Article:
A study argues that there is too much uncertainty in biometrics to predict how well the technology will perform in the real world, much less support investment in this technology
Three scholars who have provided the academic foundation for the biometrics industry, particularly in the Western world, say that the level of uncertainty in biometrics is so great that tests prove nothing.
The academicians have, in a paper titled "Fundamental issues in biometric performance testing: A modern statistical and philosophical framework for uncertainty assessment", argued that the level of uncertainty in biometrics is so great that they cannot be used to predict how well the technology will perform in the real world and therefore this cannot support a valid argument for investment in biometrics.
The academicians are James L Wayman from San José State University, Antonio Possolo, head of the statistical engineering division at the US National Institute of Standards and Technology (NIST), and Anthony J Mansfield from UK National Physical Laboratory, all recognised as stalwarts of the biometrics industry.
However, the Unique Identification Authority of India (UIDAI), which has embarked on a tagging programme that is based on biometrics, is silent on the report. The institution has, till now, been quick to associate with other academic groups.
While UIDAI claims that biometrics will allow it to deliver a unique identification, it has goofed up its own test results while pushing its ambitious Aadhaar project. (Read, 'How UIDAI goofed up pilot test results to press forward with UID scheme'.)
Since its inception, UIDAI has tried to force the use of biometrics for the UID number as the ultimate solution. UIDAI conducted a proof of the concept trial of the Aadhaar project between March and June 2010. The results of the concept trial, or scenario test, suggest that biometrics cannot be reliable and may encounter huge problems while dealing with false positives.
David Moss, who spent eight years campaigning against the UK's National ID (NID) card scheme, sees hard times ahead for the global mass consumer biometrics industry. He said, "Not only has the industry lost its academic support, but governments are starting to abandon ship. President Obama's plans for trusted identity on the web make no mention of biometrics. The same goes for the UK's plans for identity assurance, in which case also there is no mention of relying on biometrics at all."
"The superstitious belief in mass consumer biometrics is like an illness, it's like the tulip mania that affected Holland in the 17th century. And now, perhaps, it is passing. Even in Holland, where they announced last month that they have suspended their plans to develop a centralised population register recording every person's biometrics," Mr Moss said.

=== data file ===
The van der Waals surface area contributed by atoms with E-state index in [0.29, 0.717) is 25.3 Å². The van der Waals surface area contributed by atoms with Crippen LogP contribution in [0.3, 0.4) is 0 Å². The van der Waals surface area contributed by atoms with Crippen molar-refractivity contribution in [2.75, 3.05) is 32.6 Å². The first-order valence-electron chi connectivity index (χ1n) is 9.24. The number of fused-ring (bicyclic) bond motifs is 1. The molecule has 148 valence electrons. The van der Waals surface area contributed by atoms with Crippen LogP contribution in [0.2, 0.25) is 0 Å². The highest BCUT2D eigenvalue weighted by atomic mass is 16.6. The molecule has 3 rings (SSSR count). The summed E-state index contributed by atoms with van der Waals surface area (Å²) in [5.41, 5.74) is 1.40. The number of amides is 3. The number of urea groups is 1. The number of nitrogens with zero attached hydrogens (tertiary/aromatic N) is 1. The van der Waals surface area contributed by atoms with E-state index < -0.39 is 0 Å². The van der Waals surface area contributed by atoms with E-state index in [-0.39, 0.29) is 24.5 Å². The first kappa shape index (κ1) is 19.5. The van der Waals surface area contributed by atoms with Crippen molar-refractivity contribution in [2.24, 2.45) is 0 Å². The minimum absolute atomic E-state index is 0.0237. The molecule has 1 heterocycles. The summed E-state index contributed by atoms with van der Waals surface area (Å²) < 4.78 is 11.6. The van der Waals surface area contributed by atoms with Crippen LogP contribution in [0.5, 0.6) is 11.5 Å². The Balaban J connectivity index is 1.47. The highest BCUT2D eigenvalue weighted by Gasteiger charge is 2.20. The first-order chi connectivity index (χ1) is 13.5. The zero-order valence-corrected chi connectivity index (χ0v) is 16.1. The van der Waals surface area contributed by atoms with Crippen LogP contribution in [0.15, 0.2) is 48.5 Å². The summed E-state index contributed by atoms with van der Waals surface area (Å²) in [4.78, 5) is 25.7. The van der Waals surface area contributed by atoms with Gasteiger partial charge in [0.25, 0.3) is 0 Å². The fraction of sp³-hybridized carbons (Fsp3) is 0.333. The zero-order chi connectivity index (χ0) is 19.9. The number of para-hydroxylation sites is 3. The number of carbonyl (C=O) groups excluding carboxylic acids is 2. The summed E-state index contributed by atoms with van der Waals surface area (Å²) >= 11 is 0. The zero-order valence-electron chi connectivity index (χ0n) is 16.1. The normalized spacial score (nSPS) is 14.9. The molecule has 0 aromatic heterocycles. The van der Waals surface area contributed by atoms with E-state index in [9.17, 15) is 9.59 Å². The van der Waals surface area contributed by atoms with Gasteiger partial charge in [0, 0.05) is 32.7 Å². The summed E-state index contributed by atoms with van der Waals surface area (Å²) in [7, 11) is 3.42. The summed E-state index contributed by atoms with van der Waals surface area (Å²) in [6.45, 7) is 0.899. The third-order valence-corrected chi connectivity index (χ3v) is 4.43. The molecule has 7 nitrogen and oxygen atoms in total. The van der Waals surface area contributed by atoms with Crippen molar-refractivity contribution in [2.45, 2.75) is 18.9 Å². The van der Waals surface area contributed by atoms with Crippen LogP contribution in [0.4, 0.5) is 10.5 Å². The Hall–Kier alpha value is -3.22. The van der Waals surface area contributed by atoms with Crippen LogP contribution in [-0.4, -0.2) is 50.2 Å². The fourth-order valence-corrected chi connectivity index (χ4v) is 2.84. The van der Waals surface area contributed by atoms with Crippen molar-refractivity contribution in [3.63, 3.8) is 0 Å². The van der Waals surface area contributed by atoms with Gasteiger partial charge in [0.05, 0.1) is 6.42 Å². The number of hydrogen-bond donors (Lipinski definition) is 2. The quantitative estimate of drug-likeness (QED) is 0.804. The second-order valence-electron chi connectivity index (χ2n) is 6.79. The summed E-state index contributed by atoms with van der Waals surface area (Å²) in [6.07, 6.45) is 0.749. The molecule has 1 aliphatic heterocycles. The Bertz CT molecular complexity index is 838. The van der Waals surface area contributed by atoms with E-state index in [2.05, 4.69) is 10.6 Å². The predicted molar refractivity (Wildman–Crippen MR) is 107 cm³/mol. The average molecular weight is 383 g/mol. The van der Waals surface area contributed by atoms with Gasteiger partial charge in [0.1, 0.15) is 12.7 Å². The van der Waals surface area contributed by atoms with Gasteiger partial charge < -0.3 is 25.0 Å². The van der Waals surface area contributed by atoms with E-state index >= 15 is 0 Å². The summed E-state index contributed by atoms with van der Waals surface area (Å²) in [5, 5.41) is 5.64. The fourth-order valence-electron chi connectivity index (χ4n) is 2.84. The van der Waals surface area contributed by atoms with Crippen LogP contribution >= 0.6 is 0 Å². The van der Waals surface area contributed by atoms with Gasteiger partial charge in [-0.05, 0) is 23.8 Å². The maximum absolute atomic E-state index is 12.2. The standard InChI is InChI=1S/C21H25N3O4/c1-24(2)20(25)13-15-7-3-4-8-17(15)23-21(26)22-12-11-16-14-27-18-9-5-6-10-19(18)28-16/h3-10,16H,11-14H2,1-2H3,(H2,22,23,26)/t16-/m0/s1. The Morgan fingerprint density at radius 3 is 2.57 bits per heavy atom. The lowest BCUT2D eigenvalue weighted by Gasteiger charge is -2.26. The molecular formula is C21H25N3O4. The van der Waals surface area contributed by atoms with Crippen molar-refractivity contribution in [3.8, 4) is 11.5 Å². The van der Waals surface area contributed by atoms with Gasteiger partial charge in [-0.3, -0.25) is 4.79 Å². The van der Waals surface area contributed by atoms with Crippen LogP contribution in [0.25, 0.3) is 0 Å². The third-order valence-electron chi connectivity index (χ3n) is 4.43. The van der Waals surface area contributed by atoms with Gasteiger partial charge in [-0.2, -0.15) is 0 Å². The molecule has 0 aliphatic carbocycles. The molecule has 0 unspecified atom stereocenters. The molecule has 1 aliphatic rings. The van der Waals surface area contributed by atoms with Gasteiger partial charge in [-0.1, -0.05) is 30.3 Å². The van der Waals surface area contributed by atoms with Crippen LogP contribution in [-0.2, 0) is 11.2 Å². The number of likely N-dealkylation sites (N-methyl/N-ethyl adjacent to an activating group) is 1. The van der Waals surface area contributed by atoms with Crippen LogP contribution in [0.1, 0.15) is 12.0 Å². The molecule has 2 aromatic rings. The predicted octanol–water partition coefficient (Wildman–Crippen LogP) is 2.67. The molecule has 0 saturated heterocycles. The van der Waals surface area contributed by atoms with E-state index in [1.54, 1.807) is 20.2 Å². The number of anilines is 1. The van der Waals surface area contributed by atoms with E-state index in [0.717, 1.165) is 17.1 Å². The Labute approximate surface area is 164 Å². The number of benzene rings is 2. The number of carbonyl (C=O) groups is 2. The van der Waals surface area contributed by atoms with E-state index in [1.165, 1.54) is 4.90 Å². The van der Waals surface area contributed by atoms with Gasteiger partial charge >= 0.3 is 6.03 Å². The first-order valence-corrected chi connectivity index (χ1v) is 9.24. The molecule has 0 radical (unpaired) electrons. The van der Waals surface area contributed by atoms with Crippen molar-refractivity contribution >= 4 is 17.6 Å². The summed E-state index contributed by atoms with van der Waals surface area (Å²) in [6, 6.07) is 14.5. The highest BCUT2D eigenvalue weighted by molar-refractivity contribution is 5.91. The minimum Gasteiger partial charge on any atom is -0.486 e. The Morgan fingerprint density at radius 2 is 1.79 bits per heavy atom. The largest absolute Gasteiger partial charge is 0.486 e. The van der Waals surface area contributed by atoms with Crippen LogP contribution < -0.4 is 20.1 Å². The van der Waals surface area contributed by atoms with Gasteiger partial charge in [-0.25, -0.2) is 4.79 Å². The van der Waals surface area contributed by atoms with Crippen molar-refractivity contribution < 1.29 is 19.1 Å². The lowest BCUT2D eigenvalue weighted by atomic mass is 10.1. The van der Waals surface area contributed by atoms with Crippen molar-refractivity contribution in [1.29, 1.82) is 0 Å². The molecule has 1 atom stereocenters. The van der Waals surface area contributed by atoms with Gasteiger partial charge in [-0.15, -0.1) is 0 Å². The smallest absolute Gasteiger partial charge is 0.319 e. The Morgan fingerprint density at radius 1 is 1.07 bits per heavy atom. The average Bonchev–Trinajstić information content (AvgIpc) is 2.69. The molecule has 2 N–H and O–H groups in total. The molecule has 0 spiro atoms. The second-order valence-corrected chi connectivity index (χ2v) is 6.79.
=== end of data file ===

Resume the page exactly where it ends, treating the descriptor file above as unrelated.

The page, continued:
There are three types of tests used for biometrics. One is the lab or technology test; the other is the operational or field test; and the third is a scenario test. A biometrics technology test is conducted in the lab and is entirely computer-based. An operational test is conducted in the field, in the real world, with the biometrics package coming under attack from different, unpredictable sets. In a scenario test, researchers recruit a putatively representative sample of the population so that they can test the biometrics packages with real people under still fairly controllable conditions. The UIDAI used the scenario test for UID.
On the scenario test, the three academicians write, "The test repeatability and reproducibility observed in technology tests are lost in scenario testing due to the loss of statistical control over a wide range of influence quantities. Our inability to apply concepts of statistical control to any or all of these factors will increase the level of uncertainty in our results and translate to loss of both repeatability and reproducibility. Test data from scenario evaluations should not be used as input to mathematical models of operational environments that require high levels of certainty for validity."
This exactly is the reason why governments across the globe are not emphasising on biometrics anymore. Last year, the newly-elected government in the UK scrapped the National ID programme citing huge costs, impracticality and ungovernable breaches of privacy associated with the programme. Last month, the US released its 'National Strategy for Trusted Identities in Cyberspace' signed by president Obama and nowhere has the 45-page document used the word 'biometrics'.
Also in April, the Dutch government suspended its plan to develop a centralised flat print fingerprint population register, citing concerns about security and reliability of the system.
However, this is not the case with India, where it seems that there is ample money and nobody cares about security, reliability and privacy, and everybody from politicians, corporates to the media are 'greased', directly or indirectly. This is the reason why UIDAI is forcing the UID number onto gullible citizens.
"Why is India spending billions on Aadhaar, which depends on biometrics whose reliability is, so say the titans, utterly unknowable? And will the UIDAI ever answer my question how they can claim to offer unique identification when, based on their own figures, they would have to perform 18,000,000,000,000 (18 trillion or 18 lakh crore) manual checks to prove uniqueness? And why do they think Aadhaar will eradicate corruption, rather than automate corruption," asks Mr Moss.
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